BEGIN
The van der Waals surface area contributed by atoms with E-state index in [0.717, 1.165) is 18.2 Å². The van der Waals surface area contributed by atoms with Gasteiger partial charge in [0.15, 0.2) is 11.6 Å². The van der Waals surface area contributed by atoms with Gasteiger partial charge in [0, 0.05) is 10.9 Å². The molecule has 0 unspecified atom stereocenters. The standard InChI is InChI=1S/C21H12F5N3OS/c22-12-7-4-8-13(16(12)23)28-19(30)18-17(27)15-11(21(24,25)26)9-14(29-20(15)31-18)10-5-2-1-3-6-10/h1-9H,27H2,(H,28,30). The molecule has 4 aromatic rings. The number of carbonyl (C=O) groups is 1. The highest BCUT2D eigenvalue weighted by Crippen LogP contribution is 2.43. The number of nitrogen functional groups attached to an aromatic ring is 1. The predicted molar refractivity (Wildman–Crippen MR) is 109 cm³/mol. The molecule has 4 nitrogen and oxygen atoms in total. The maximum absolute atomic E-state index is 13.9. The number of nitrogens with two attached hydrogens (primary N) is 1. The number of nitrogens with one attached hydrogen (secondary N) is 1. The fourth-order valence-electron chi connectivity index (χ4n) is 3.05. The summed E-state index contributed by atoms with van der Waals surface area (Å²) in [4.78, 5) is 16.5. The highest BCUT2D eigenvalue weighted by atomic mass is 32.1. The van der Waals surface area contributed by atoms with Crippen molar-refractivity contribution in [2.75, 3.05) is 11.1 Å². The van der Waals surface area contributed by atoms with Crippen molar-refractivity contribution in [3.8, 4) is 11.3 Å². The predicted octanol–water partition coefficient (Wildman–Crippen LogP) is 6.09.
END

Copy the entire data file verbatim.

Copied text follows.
The van der Waals surface area contributed by atoms with E-state index in [0.717, 1.165) is 18.2 Å². The van der Waals surface area contributed by atoms with Gasteiger partial charge in [0.15, 0.2) is 11.6 Å². The van der Waals surface area contributed by atoms with Gasteiger partial charge in [0, 0.05) is 10.9 Å². The molecule has 0 unspecified atom stereocenters. The standard InChI is InChI=1S/C21H12F5N3OS/c22-12-7-4-8-13(16(12)23)28-19(30)18-17(27)15-11(21(24,25)26)9-14(29-20(15)31-18)10-5-2-1-3-6-10/h1-9H,27H2,(H,28,30). The molecule has 4 aromatic rings. The number of carbonyl (C=O) groups is 1. The highest BCUT2D eigenvalue weighted by Crippen LogP contribution is 2.43. The number of nitrogen functional groups attached to an aromatic ring is 1. The predicted molar refractivity (Wildman–Crippen MR) is 109 cm³/mol. The molecule has 4 nitrogen and oxygen atoms in total. The maximum absolute atomic E-state index is 13.9. The number of nitrogens with two attached hydrogens (primary N) is 1. The number of nitrogens with one attached hydrogen (secondary N) is 1. The fourth-order valence-electron chi connectivity index (χ4n) is 3.05. The summed E-state index contributed by atoms with van der Waals surface area (Å²) in [4.78, 5) is 16.5. The highest BCUT2D eigenvalue weighted by atomic mass is 32.1. The van der Waals surface area contributed by atoms with Crippen molar-refractivity contribution in [2.75, 3.05) is 11.1 Å². The van der Waals surface area contributed by atoms with Crippen molar-refractivity contribution in [3.8, 4) is 11.3 Å². The predicted octanol–water partition coefficient (Wildman–Crippen LogP) is 6.09.